Germany has shut down seven of its nuclear reactors that are the same design as the Japanese reactors that have failed. It has ordered a safety review at all 17 reactors in the country. And last month congress voted to provide a $4 billion loan guarantee for two new nuclear reactors to be built and operated on the Gulf Coast of Texas by TEPCO, the Japanese company that built the reactors that have experienced meltdown.
The reactors that will be shut down in Germany are the oldest in the country. Another power plant, which was closed after a series of accidents, will remain closed indefinitely. Germany gets almost a quarter of its electricity from nuclear power. Nuclear plants all over the world must be certified for what is called "SQ" or "Seismic Qualification," meaning that all the components are designed for the maximum conceivable shaking event, such as an earthquake. Clearly, when it came to Japan, this didn't work.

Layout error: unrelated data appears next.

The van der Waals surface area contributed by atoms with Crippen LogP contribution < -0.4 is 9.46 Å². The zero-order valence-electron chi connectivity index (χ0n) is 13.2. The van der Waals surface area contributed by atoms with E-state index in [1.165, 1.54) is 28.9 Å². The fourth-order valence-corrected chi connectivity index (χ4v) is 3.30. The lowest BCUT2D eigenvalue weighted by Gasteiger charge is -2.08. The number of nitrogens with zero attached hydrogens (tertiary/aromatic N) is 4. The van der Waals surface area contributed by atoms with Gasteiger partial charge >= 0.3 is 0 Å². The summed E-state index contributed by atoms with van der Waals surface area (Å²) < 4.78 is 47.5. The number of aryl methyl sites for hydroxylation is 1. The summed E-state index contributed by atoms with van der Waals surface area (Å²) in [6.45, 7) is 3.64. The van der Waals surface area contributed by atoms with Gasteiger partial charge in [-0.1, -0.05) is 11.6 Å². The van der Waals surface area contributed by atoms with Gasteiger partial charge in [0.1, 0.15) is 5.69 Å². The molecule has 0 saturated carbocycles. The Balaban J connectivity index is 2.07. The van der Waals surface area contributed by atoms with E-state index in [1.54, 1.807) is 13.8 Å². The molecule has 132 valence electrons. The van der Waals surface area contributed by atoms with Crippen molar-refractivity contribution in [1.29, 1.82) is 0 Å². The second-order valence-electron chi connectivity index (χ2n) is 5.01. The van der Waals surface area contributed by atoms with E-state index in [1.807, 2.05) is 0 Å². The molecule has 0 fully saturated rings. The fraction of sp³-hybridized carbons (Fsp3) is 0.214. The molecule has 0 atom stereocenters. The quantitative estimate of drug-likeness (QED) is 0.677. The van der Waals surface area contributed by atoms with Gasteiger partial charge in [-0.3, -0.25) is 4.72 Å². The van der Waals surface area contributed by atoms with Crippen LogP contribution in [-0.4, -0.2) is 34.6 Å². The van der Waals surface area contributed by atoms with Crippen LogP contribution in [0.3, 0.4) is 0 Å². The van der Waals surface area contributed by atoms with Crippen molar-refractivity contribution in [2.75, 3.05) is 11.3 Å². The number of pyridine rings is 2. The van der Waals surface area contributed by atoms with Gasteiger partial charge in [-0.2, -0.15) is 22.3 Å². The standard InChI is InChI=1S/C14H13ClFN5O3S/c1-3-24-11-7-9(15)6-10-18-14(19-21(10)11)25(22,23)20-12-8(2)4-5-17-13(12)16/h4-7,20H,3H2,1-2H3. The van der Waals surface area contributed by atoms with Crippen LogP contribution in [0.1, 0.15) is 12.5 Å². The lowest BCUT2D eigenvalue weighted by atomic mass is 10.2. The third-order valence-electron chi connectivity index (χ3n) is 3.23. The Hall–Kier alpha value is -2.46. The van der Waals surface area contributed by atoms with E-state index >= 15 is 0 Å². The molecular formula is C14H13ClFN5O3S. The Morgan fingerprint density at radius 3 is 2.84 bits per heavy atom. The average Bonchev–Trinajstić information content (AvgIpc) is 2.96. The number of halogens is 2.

Meanwhile, In Truthout, Greg Palast says, "The most inexpensive way to meet your SQ is to lie. The industry does it all the time. The government team I worked with caught them once, in 1988, at the Shoreham plant in New York. Correcting the SQ problem at Shoreham would have cost a cool billion, so engineers were told to change the tests from 'failed' to 'passed.' The company that put in the false safety report? Stone & Webster, now the nuclear unit of Shaw Construction, which will work with TEPCO to build the Texas plant."
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